It was a cold day in Durban. Sixteen degrees Celsius is cold for us on the East Coast of sub-tropical Africa.
I had made a trip through the suburbs to drop something off for my theatre scrub sister. The roadblocks are manned by community commandos, most of who are my patients and it’s easy to pass through.
On the way back to the hospital I passed a que of cars more than two kilometres long. They were on the road to the Galleria Mall or maybe just the filling station. There was an air of dejection and desperation hanging over the cars waiting. Ordinary South Africans waiting to get food or petrol. I was disheartened to see lone drivers trying to push into the que of orderly people.
I parked at the hospital. The doctors parking area was at about 30% full today. The last few days it has been at 10%. The faster cars don’t seem to be able to make it to the hospital.
I walked from the parkade toward the tunnel that goes under the medical centre to the hospital. I hate wearing only scrubs in winter. It is way too cold for sleeveless bravery. A striking young woman caught my eye as I laboured through messages on my phone. She was bald, well dressed and made up. Vibrant. No hair.
She was clutching a form and stopped me.
“Excuse me, is Ampath closed?”
Trying to wrestle my attention away from the little screen, I stopped to talk to her. “Yes, we didn’t have any lab service yesterday, and today we have one technician for the whole hospital. I am sorry” the famous South African refrain. “The lab is closed. Why?”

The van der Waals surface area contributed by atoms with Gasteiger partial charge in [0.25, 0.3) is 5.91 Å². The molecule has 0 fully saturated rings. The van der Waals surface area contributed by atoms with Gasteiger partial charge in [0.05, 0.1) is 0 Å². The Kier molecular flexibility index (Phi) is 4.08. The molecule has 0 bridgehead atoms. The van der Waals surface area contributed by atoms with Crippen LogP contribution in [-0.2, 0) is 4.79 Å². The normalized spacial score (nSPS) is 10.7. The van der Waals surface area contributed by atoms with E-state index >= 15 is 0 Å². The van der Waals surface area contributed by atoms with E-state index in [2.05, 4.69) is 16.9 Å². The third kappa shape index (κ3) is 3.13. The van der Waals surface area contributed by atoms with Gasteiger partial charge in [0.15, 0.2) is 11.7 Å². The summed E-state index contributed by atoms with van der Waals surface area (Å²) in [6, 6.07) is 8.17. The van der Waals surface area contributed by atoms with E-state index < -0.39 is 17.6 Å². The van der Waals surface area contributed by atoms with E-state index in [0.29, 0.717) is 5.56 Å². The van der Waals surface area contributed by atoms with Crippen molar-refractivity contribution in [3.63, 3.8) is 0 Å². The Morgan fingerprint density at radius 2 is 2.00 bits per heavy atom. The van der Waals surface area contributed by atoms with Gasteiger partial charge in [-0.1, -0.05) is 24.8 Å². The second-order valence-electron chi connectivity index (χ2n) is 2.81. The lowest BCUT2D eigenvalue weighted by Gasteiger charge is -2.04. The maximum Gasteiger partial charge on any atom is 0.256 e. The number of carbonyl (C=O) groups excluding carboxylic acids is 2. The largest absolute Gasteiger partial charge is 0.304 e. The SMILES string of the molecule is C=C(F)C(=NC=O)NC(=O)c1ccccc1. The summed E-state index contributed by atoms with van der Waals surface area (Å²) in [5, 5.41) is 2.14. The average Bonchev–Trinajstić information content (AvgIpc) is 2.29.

I glanced at the laboratory request form in her hand. In orthopaedics we keep it simple and don’t really ask for all the tests after which Elon Musk might name his children. This list was for things that scared me. Cancer markers.
“I need to have these tests before my chemotherapy tomorrow…”
I felt like crying and giving her a hug. Neither were an option. So I excused myself while I scrolled through my messages looking for something about laboratory closures and openings. In the end I called one of the doctors who knew how to work the system. In seconds my unknown patient took a photo of my screen and left to get her blood tests done in the nearby industrial area.
I went into my office. It is a safe place that is more of an art gallery than a doctors room. That’s the way I like it. We have been closed to the public all week. I am not sure I like that. I had the tedious job of completing a report of a patient whose lawyer was suing the province for negligence. In this case there was no negligence. She just had bad luck.
Instead of going home I went and did rounds in the hospital. Not the surgeon rounds where I check a patient’s limb and movement. A round where I chatted to nurses and tried to understand their issues.
I ended up in the trauma unit. Luckily the first patient I saw had an undisplaced fracture of the wrist and I knew what to do. I showed a keen student how to apply a cast and explained the care to the patient, the father of a neurologist in another city.
Then they called me to see another patient. I am not an experienced general doctor. I decided soon in my training, after realising internal medicine was not for me, that I would concentrate my energies on the simple and straightforward subject related to bones. This lady was bleeding from her flank. I could see the bump on her tummy that meant she was pregnant. She was stable, fortunately. Her abdomen was soft and it seemed she and the five month old foetus had escaped major injury. I numbed the bullet wound with local anaesthetic to relieve her pain. The student put up a drip. I called the obstetrician and general surgeon. Their movements were hampered by riots. The patient was admitted to the maternity ward where the loving maternity nurses would care for her.
My day ended with humanising visits to friends to feed me and charge my emotional batteries.
I am very blessed to have such friends and to be associated with a medical team that cares so much. But we are all at breaking point. Remember that.